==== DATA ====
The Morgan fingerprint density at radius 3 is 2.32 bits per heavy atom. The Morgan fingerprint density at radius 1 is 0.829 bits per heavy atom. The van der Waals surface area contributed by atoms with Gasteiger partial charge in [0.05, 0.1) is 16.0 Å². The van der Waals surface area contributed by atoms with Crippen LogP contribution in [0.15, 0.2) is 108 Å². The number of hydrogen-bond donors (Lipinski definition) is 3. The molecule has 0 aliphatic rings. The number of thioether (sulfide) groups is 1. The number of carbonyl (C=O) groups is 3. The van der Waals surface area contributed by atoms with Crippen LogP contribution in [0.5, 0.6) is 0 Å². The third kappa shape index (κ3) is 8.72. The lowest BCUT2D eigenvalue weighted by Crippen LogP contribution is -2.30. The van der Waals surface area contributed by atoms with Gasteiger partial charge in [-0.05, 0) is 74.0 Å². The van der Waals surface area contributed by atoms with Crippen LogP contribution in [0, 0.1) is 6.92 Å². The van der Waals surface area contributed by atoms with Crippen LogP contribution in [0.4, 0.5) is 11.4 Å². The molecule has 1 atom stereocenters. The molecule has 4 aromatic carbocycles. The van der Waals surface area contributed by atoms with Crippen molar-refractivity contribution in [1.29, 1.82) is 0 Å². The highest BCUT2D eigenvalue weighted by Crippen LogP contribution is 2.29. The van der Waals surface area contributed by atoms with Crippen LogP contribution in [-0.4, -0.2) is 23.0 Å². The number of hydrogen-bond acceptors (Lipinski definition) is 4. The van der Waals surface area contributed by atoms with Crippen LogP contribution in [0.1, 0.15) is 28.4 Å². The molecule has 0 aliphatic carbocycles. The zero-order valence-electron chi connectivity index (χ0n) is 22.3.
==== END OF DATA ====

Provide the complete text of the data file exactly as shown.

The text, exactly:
The Morgan fingerprint density at radius 3 is 2.32 bits per heavy atom. The Morgan fingerprint density at radius 1 is 0.829 bits per heavy atom. The van der Waals surface area contributed by atoms with Gasteiger partial charge in [0.05, 0.1) is 16.0 Å². The van der Waals surface area contributed by atoms with Crippen LogP contribution in [0.15, 0.2) is 108 Å². The number of hydrogen-bond donors (Lipinski definition) is 3. The molecule has 0 aliphatic rings. The number of thioether (sulfide) groups is 1. The number of carbonyl (C=O) groups is 3. The van der Waals surface area contributed by atoms with Crippen LogP contribution in [0.5, 0.6) is 0 Å². The third kappa shape index (κ3) is 8.72. The lowest BCUT2D eigenvalue weighted by Crippen LogP contribution is -2.30. The van der Waals surface area contributed by atoms with Gasteiger partial charge in [-0.05, 0) is 74.0 Å². The van der Waals surface area contributed by atoms with Crippen LogP contribution in [0, 0.1) is 6.92 Å². The van der Waals surface area contributed by atoms with Crippen LogP contribution in [0.4, 0.5) is 11.4 Å². The molecule has 1 atom stereocenters. The molecule has 4 aromatic carbocycles. The van der Waals surface area contributed by atoms with Crippen molar-refractivity contribution in [1.29, 1.82) is 0 Å². The highest BCUT2D eigenvalue weighted by Crippen LogP contribution is 2.29. The van der Waals surface area contributed by atoms with Crippen LogP contribution in [-0.4, -0.2) is 23.0 Å². The number of hydrogen-bond acceptors (Lipinski definition) is 4. The van der Waals surface area contributed by atoms with Crippen LogP contribution in [0.1, 0.15) is 28.4 Å². The molecule has 0 aliphatic carbocycles. The zero-order valence-electron chi connectivity index (χ0n) is 22.3.